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Vascular Surgery


Conditions and Treatments

If you’re searching for treatment for a blocked vein, relief from painful varicose veins, or the removal of unattractive spider veins, you’re in the right hands. 

Not only do the Rochester Regional Health Vascular surgeons utilize the most advanced treatments available, but they also perform the most procedures in the region.

Common Vascular Conditions

Our experienced surgeons specialize in personalized treatments catered around your condition. Following your clinical examination for vascular disease, we will provide you with the procedure or therapy best-suited for your individual condition. Many of our treatments are minimally invasive and can be performed at the Vascular Surgery location of your choice. 

Common vascular conditions we treat include:

  • Aortic Aneurysm - a weakening in the largest artery of the body
  • Deep Vein Thrombosis (DVT) - blood clots in the veins
  • Pelvic Vein Disease - varicose vein formation in the pelvis
  • Peripheral Arterial Disease - problems with blood flow to the arms and legs
  • Renal Arterial Occlusive Disease - blockages of blood flow to the intestines and kidneys
  • Spider Veins - small discolored veins
  • Varicose Veins – large discolored veins
  • Venous Leg Ulcers - painful wounds that may develop if you have advanced vein disease

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Vascular Treatments

Vascular disorders, if left untreated, can lead to serious medical problems like heart attack and stroke. With the help of the latest medical technology available, our surgeons diagnose and treat a varied range of vascular disorders, all backed by the resources and reputation of Rochester Regional Health.

Common vascular treatments include:

  • Ambulatory phlebectomy - an outpatient procedure that removes superficial veins through small incisions in the skin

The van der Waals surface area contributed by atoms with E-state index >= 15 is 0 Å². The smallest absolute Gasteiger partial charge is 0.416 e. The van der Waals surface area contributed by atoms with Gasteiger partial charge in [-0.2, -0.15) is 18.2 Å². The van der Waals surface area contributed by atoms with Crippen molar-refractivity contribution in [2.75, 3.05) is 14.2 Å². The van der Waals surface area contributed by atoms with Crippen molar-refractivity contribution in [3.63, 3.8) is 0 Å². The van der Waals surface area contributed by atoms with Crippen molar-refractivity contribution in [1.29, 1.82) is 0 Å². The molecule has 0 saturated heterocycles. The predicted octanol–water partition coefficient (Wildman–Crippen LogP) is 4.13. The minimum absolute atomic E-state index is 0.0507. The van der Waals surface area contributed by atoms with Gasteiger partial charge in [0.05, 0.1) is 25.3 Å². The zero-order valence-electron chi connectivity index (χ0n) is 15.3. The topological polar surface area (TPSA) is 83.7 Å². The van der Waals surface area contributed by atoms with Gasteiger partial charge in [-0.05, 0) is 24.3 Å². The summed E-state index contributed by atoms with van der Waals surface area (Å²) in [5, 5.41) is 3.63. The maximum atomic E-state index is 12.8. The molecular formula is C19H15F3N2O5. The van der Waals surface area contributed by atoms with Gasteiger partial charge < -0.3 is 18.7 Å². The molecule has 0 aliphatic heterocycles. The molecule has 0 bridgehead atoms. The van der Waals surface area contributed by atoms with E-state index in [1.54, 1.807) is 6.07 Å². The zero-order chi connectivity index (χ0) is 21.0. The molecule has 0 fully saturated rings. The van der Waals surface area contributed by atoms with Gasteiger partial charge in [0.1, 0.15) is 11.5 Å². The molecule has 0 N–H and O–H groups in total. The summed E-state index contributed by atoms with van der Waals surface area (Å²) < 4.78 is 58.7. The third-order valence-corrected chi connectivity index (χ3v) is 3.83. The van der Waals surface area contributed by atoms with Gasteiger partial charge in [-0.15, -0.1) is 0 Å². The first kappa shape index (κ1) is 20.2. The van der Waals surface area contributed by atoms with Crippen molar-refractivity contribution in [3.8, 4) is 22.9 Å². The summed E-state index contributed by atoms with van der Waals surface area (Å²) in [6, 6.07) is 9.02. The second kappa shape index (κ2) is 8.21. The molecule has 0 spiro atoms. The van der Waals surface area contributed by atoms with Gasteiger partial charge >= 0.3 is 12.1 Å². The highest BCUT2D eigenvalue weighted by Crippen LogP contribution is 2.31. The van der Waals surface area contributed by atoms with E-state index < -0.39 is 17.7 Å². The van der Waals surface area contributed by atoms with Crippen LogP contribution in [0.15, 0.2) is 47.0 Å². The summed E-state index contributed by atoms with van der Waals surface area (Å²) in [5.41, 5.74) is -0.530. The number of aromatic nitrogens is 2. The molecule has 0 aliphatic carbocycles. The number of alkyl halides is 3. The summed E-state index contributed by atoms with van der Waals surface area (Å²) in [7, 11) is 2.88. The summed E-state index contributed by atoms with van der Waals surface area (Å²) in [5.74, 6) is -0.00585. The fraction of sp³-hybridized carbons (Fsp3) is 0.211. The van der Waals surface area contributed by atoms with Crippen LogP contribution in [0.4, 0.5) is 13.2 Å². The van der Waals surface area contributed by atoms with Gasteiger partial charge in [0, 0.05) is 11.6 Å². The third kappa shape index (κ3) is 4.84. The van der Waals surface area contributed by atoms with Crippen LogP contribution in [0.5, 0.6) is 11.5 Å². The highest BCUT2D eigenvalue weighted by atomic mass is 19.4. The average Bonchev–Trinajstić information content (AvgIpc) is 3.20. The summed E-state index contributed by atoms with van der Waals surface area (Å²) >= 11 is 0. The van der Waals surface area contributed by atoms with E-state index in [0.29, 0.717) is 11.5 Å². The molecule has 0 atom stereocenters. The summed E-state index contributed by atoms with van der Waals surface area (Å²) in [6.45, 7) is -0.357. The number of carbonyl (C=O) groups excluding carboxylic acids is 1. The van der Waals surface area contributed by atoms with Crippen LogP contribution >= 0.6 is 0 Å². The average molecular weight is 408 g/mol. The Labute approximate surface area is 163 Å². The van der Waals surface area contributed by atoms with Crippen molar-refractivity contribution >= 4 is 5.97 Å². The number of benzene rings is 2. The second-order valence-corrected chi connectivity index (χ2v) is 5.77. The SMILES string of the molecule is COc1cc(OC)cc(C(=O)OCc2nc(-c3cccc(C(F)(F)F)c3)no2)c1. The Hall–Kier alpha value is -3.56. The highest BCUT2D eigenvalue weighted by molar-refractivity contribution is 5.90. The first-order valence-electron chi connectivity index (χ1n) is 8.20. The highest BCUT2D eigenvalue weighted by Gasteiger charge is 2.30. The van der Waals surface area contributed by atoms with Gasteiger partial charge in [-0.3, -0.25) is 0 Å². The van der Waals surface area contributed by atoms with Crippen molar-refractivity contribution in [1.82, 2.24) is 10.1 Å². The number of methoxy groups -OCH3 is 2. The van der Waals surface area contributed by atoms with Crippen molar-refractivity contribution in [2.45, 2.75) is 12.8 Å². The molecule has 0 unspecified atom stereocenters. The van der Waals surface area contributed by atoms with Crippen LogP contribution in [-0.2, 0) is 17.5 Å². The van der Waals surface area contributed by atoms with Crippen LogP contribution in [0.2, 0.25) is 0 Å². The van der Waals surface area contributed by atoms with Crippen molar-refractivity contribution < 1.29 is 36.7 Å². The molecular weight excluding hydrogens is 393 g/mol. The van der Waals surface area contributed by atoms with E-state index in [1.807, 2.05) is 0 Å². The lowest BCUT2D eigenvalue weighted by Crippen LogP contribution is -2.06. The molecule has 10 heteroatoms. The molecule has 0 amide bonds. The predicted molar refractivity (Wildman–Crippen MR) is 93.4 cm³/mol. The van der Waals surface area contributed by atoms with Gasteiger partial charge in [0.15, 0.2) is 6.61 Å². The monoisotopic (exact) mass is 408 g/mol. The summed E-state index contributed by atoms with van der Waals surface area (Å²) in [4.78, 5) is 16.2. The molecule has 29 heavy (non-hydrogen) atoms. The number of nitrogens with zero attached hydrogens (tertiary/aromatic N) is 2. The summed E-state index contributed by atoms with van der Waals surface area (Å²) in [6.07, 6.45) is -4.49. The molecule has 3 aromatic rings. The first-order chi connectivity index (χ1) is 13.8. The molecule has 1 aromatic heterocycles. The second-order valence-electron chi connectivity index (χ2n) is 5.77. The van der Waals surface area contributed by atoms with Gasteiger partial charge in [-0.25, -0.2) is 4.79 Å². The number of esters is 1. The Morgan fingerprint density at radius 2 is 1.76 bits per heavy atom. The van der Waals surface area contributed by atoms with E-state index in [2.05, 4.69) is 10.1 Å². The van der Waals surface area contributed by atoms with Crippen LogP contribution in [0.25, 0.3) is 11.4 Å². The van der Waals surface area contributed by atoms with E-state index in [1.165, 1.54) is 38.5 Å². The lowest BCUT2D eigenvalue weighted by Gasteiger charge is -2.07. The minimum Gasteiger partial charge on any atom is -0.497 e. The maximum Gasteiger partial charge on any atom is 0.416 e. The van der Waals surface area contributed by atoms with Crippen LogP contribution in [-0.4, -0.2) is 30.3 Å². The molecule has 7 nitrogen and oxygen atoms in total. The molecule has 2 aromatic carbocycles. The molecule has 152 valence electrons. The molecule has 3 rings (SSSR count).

• Atherectomy - a minimally invasive endovascular surgery technique that removes atherosclerosis from blood vessels in the body
  • Endovascular embolization - an invasive surgical procedure that treats abnormal blood vessels by blocking them to cut off blood flow to an affected area
  • Surgical aneurysm repair - a less invasive way to treat aneurysms utilizing a coil or coiling and stenting
  • Vascular access procedure - the insertion of a flexible and sterile thin plastic tube or catheter into a blood vessel to draw blood or deliver medications, blood products, or nutrition
  • Vena cava filters - a small device placed in your inferior vena cava (a large vein in your abdomen) that prevents blood clots from moving through your blood into your lungs
  • Venous thrombectomy - a small incision in the groin allowing a surgeon to insert a catheter and contrast dye to have a clear view of any affected veins

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Varicose Vein Treatments

Your arteries carry blood from the heart to the legs, and your veins return the blood to the heart. Veins contain valves that prevent the blood from flowing back down the legs - a catch-all. If these valves fail or become stretched out - a condition often found during pregnancy - the blood backs up and puts more pressure on the valve, sometimes causing it to fail and allow blood to pool in the lower leg. This pooling stretches out your veins and they become varicose, which causes aching and throbbing. In severe cases, this pooling of blood damages the skin around the ankle, making it itch, turn brown in color, and - if left untreated - can lead to ulceration.